Gifted Learners and the Middle School: Problem
or Promise? ERIC Digest.
by Tomlinson, Carol Ann
Historically, tension has existed between gifted education and middle
school education (Tomlinson, 1992), leaving some advocates of each educational
practice suspicious of the other, and leaving middle school students who
are advanced in one or more dimensions of learning in a sort of educational
no-man's-land. While some legitimate areas of disagreement are likely to
persist, there are enough areas of shared belief to bridge the practice
between gifted education and middle school education. This digest provides
an overview of (1) some areas of agreement between the fields, (2) some
areas of tension, and (3) some promising directions that could engage educators
in mutual planning of appropriate services for all middle school students,
including those we sometimes call "gifted."
SHARED BELIEFS OF GIFTED EDUCATION AND MIDDLE SCHOOL EDUCATION
There are at least three areas of common concern shared by gifted education
and middle school education. First, when it comes to articulated beliefs
about what constitutes appropriate instruction for early adolescents, both
groups are proponents of instruction that: (1) is theme based, (2) is interdisciplinary,
(3) fosters student self-direction and independence, (4) promotes self-understanding,
(5) incorporates basic skills, (6) is relevant to the learner and thus
based on study of significant problems, (7) is student-centered, (8) promotes
student discovery, (9) values group interaction, (10) is built upon student
interest, (11) encourages critical and creative exploration of ideas, and
(12) promotes student self-evaluation (e.g., Currier, 1986; Kaplan, 1979;
Maker & Nielson, 1995; Stevenson, 1992).
Second, few educators of the gifted would argue with the core tenets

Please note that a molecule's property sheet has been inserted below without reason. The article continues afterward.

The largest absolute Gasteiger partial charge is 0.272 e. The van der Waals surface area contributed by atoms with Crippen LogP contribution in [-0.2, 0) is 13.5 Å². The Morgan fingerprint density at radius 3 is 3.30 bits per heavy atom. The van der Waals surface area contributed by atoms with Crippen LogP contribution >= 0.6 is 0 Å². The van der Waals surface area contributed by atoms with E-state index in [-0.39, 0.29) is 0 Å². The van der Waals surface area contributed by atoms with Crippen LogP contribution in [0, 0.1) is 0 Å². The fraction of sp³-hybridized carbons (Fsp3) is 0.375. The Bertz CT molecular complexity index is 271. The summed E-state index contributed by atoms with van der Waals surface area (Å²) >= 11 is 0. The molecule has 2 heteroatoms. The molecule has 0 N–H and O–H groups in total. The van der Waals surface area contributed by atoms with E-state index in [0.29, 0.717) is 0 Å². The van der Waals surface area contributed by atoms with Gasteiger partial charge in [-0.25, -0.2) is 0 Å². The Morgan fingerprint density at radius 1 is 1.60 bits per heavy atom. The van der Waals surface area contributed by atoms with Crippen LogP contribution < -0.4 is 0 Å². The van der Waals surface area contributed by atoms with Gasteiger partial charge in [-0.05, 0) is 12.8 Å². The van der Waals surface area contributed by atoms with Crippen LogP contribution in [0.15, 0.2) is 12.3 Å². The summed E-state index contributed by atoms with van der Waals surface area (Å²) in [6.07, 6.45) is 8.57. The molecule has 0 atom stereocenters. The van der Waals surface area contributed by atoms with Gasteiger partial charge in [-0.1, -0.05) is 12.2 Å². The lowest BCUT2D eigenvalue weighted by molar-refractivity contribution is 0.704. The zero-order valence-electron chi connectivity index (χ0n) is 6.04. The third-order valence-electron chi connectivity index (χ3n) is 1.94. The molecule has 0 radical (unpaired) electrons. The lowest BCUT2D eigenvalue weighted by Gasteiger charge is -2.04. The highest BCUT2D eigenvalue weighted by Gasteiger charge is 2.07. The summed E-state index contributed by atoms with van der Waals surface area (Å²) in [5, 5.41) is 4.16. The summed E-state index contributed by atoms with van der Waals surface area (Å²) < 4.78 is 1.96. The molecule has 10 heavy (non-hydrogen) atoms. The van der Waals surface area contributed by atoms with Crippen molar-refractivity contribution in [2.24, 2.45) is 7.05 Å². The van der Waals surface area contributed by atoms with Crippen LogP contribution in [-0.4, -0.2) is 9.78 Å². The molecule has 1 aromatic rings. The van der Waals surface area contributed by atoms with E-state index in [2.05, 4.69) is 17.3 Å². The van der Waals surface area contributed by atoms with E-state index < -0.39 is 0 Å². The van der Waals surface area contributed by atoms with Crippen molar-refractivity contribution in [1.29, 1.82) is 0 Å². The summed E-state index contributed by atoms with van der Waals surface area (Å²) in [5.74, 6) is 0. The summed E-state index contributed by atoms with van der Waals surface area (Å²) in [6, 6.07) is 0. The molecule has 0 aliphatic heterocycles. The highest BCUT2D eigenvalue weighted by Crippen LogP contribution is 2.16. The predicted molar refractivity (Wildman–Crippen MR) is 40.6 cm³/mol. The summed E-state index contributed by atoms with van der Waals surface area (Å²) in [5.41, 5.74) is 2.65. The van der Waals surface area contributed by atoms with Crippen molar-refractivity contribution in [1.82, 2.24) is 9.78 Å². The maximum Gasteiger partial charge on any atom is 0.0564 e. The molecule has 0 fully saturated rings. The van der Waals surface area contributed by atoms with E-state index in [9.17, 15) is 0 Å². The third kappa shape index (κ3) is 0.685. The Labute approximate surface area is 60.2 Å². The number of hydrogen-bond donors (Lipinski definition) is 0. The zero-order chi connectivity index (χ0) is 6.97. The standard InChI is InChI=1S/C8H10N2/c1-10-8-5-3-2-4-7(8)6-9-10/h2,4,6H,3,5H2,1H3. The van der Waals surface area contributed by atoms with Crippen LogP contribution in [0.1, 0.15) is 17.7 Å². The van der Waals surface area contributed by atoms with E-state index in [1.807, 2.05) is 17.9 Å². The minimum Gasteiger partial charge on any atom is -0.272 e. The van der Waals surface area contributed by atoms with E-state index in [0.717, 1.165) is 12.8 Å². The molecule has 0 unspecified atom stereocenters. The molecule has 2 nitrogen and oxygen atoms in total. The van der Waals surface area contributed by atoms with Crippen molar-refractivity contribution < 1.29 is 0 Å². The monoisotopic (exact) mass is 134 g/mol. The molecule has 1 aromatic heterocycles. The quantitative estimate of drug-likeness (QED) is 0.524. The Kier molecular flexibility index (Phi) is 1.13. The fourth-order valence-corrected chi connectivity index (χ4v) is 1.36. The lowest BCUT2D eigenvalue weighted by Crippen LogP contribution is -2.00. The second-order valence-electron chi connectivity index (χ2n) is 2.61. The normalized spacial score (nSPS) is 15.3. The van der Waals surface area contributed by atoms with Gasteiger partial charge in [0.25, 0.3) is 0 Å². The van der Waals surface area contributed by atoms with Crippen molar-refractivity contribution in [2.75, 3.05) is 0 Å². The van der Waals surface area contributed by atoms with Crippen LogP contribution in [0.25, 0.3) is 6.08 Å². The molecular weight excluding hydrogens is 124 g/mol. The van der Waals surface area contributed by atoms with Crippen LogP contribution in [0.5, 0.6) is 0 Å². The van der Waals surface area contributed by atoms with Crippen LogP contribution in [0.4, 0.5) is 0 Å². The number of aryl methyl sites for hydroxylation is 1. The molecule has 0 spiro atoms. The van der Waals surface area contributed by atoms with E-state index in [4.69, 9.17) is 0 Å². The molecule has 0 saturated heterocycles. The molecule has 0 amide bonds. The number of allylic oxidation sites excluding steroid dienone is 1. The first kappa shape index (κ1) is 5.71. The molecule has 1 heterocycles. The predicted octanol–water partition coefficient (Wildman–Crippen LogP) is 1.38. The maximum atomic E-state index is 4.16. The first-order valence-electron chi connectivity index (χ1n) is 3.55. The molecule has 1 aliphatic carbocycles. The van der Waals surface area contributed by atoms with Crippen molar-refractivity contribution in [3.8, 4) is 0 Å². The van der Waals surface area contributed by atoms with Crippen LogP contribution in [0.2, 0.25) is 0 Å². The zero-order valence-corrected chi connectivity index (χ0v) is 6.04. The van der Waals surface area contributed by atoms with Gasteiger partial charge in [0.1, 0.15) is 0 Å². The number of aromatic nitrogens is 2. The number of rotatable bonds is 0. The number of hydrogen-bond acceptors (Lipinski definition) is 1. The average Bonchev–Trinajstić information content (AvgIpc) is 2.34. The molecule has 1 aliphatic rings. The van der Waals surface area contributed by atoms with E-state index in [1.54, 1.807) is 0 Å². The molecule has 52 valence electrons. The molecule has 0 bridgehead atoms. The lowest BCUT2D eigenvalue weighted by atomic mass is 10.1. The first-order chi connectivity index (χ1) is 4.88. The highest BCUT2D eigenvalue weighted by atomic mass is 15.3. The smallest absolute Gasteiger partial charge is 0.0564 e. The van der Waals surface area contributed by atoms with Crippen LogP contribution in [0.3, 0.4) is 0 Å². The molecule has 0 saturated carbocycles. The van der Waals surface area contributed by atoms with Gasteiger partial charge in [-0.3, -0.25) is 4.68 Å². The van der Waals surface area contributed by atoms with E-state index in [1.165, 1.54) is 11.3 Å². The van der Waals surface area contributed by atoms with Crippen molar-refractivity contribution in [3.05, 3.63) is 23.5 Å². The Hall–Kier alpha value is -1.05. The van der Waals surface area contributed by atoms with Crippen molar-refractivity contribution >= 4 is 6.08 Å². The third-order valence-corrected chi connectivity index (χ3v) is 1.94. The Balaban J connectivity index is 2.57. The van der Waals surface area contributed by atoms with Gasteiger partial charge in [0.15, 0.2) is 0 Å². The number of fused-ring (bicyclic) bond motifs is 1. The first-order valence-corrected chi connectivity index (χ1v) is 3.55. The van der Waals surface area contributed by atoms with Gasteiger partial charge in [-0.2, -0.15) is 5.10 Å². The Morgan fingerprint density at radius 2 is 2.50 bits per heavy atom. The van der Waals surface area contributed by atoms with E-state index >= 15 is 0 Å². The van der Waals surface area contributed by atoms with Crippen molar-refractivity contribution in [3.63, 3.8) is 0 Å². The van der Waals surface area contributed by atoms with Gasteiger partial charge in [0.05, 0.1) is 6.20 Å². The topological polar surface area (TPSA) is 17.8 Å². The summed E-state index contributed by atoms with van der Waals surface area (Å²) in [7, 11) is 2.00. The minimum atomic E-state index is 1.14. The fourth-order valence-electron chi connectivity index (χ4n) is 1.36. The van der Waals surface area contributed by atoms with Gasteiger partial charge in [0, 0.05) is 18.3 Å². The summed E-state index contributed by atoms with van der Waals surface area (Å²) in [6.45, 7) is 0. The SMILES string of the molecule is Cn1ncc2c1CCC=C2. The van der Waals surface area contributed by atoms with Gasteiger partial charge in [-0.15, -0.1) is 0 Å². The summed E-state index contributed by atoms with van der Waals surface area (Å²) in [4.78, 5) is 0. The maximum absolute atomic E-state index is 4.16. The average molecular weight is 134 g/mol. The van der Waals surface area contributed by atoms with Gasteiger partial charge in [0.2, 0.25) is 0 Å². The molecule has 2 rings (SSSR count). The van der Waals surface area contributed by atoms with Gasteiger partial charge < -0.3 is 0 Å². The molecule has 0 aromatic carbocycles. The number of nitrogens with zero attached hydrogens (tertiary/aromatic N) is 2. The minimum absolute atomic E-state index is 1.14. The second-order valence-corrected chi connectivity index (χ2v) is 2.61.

set forth in "Turning Points" (Carnegie Task Force on the Education of
Young Adolescents, 1989) that middle school programs should: (1) create
small communities of learning within larger school settings, (2) teach
a solid academic core, (3) ensure success for all students, (4) enable
educators closest to students to make important decisions about teaching
and learning, (5) staff middle schools with teachers trained to work effectively
with early adolescents, (6) promote health and fitness, (7) involve families
in the education of learners, and (8) connect schools with communities.
Third, both groups of educators share a deep concern for the cognitive
and affective welfare of early adolescent learners. Both groups also understand
that there is great variability in the academic, social, emotional, and
physical development of the early adolescent group. Both also subscribe
to the reality that early adolescents are subject to change, including
spurts in physical growth, new interests, and intellectual awareness. And
both believe that all middle school students should take part in challenging
GIFTED EDUCATION AND MIDDLE SCHOOL EDUCATION: PROBLEMS AND PROMISE
The following issues have concerned educators in gifted education and
middle level education. But emerging dialogue offers promise and some evident
next steps for moving ahead into a more collaborative future (Clews, 1995).
EXCELLENCE VS. EQUITY
Problem: Gifted education exists to foster development of high-end excellence.
It therefore stresses practices that are most likely to promote "expertise"
in learners with advanced performance and/or potential. Middle school education,
on the other hand, views education through an equity lens, where all students
have an equal opportunity to succeed. In a country that has struggled with
the competing values of equity and excellence throughout its history (Gardner,
1961), it is not surprising that both groups continue to struggle with
mechanisms for balancing the belief that all people should have equal opportunity
with the belief that each individual should be assisted in developing his
or her maximum capacity. The tension is heightened in the face of scarce
resources for education.
* Understand the advantages of emphasizing both equity and excellence.
* Plan for both personal excellence and equity of access to advancement
for all learners who are at risk, including those who are gifted.
* Emphasize raising the floors and eliminating the ceilings of educational
* Emphasize both personal excellence and "apex" or "high-end" excellence.
EMPHASIS ON HETEROGENEITY
Problem: Because middle school educators emphasize the negative impact
of homogeneous grouping on at-risk learners, heterogeneity has become a
hallmark descriptor of "good" middle schools (Carnegie Task Force on the
Education of Young Adolescents, 1989). But educators of the gifted value
the benefits of ability grouping for advanced learners. The availability
of some forms of homogeneous grouping for these learners has been strongly
advocated by proponents of gifted education (Allan, 1991). Educators of
the gifted are also concerned about a lack of emphasis on differentiated
instruction for academic diversity in heterogeneous classrooms in the literature
of middle school, and reject a one-size-fits-all approach to educating
students as varied as those who inhabit middle schools.